The Unnamed by Joshua Ferris was almost a novel I passed on. I had mixed feelings about And Then we Came to the End which, although revealing some excellent writing, was ultimately an overlong and slightly messy book. But I was swept up in the tide of eager anticipation that came with Ferris’ latest, and some comparisons to McCarthy and Beckett had me reversing my decision and placing my order.
I’m glad I did. The Unnamed is the best novel I’ve read this year. It’s possibly the best novel I’ve read since The Road. It’s a book that somehow evades evaluation by me on the page; I find it difficult to articulate what I liked and admired about it, also hard to explain what the novel is about. Ferris has matured as a writer immensely, and has delivered something that surprises in its depth and insight when compared to his previous work.
If I was forced to outline The Unnamed? It features an American lawyer with a young family who battles a compulsion to wander. The urge to cover long distances in an often inhospitable landscape takes over; he leaves home and wakes up in a succession of remote and unattractive settings. Cold, filthy and often in danger, he call his wife. She brings him home, but the safety of the home only reminds of what his uncontrollable urges will force him to abandon. His condition avoids any diagnosis; briefly he agrees to wear a contraption that will monitor the functioning of his brain, although this fails to provide a solution to the doctor he increasingly loses faith in. His wife resorts to the more desperate strategy of chaining him to a bed. As the urge to walk begins to take over his existence, working life sees the crumbling of a case where an apparently innocent man is imprisoned for murder. His wife descends into alcoholism, finding isolated bars to drink in anonymity.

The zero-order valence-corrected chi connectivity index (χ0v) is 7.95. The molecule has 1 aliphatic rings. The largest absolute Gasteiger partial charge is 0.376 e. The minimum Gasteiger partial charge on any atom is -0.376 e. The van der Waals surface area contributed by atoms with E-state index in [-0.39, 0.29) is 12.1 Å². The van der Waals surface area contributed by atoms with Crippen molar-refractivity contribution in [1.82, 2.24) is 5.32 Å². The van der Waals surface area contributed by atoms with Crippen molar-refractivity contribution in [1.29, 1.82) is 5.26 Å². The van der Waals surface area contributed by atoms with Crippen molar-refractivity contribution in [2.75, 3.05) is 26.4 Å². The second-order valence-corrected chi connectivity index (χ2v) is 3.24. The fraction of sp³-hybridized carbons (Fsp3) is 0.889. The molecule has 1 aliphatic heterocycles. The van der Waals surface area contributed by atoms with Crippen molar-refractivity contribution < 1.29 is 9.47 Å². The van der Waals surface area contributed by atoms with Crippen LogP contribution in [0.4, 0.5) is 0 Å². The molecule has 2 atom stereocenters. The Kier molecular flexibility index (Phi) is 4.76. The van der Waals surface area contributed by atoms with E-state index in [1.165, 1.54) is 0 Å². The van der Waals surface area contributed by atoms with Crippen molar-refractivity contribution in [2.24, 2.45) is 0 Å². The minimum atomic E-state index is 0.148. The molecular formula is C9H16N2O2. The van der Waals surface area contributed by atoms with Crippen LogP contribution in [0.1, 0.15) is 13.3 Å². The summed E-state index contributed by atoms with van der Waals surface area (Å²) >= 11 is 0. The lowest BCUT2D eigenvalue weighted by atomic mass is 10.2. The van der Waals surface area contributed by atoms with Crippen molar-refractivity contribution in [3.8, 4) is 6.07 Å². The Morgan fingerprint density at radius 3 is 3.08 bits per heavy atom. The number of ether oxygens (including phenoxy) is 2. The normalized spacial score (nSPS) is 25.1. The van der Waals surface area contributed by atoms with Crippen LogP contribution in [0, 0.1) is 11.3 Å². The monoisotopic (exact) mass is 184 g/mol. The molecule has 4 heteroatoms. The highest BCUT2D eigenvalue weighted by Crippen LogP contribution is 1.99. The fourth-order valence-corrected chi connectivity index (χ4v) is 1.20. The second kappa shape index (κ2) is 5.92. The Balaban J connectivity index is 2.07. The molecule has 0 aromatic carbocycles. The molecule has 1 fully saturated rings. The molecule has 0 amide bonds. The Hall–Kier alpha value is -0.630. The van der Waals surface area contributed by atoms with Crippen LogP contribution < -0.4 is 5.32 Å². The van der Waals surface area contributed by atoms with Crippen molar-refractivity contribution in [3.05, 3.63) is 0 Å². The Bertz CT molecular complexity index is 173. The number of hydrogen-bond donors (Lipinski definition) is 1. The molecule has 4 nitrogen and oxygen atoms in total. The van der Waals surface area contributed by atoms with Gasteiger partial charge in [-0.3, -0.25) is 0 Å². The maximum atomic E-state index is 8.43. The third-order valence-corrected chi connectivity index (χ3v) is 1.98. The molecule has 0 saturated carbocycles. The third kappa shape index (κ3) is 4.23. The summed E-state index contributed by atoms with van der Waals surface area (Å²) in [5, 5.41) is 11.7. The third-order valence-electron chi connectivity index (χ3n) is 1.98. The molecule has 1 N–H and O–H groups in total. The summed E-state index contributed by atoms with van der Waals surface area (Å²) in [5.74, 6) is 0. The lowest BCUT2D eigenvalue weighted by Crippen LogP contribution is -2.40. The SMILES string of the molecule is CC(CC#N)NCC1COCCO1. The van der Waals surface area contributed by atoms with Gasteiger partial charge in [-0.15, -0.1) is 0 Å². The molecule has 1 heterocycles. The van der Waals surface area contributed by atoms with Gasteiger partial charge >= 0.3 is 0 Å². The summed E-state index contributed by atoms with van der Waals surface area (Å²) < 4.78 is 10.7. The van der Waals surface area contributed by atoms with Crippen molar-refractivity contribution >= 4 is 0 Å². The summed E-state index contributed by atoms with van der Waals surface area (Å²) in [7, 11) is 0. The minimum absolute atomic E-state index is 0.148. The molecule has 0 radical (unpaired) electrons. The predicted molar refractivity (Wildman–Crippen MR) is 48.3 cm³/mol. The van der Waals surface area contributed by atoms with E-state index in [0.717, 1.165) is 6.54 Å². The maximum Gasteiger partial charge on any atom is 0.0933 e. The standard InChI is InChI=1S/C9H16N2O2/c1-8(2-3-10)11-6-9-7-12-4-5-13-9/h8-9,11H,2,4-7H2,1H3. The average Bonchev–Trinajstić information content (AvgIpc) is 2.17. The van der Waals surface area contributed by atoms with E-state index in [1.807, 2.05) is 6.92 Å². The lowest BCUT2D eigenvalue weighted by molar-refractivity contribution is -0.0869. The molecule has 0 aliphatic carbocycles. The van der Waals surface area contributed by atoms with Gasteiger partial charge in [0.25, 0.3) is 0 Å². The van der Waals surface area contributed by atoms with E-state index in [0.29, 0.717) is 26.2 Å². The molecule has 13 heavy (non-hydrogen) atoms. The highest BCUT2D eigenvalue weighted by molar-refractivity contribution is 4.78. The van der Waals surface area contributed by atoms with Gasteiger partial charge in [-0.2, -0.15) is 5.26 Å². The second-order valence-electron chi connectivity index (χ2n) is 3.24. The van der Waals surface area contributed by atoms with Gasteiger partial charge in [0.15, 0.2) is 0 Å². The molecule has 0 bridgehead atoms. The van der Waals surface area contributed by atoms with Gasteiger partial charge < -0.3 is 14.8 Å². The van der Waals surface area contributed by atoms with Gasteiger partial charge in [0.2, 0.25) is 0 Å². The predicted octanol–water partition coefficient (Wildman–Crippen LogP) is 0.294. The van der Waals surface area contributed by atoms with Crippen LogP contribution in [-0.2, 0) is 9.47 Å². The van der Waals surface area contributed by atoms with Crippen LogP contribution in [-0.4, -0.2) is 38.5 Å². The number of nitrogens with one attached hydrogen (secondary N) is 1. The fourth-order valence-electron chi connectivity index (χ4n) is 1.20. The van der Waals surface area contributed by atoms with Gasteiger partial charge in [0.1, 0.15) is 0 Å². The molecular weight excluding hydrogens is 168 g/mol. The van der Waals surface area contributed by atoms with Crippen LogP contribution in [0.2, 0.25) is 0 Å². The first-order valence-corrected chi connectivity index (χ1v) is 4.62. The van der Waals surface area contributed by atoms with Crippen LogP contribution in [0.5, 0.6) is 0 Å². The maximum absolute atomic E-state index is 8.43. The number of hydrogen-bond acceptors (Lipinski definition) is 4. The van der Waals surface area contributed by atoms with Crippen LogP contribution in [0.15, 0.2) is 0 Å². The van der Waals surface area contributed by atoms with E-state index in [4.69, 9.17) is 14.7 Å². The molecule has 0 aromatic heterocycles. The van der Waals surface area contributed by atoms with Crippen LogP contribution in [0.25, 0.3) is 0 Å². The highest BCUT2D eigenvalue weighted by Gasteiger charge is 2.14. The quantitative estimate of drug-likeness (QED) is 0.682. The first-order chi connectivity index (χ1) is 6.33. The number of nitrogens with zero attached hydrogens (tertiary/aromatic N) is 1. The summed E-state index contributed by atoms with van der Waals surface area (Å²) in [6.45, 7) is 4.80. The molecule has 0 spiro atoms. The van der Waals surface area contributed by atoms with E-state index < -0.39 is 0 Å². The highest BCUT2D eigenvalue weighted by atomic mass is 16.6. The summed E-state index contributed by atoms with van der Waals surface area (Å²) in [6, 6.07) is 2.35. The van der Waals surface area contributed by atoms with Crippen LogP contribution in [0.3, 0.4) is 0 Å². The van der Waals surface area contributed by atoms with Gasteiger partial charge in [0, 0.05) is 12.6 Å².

At times The Unnamed appears as Man’s migratory spirit writ large, and the later chapters are painful as the wandering dominates, forcing us across an increasingly bleak landscape. At times it suggests more than it is willing to explore; a desperately bleak winter, floods, scorching summers and mysteriously dead bees are almost apocalyptic – not as fully fledged as The Road but almost a precursor to it. It is a novel I recommend highly; bold, daring and original.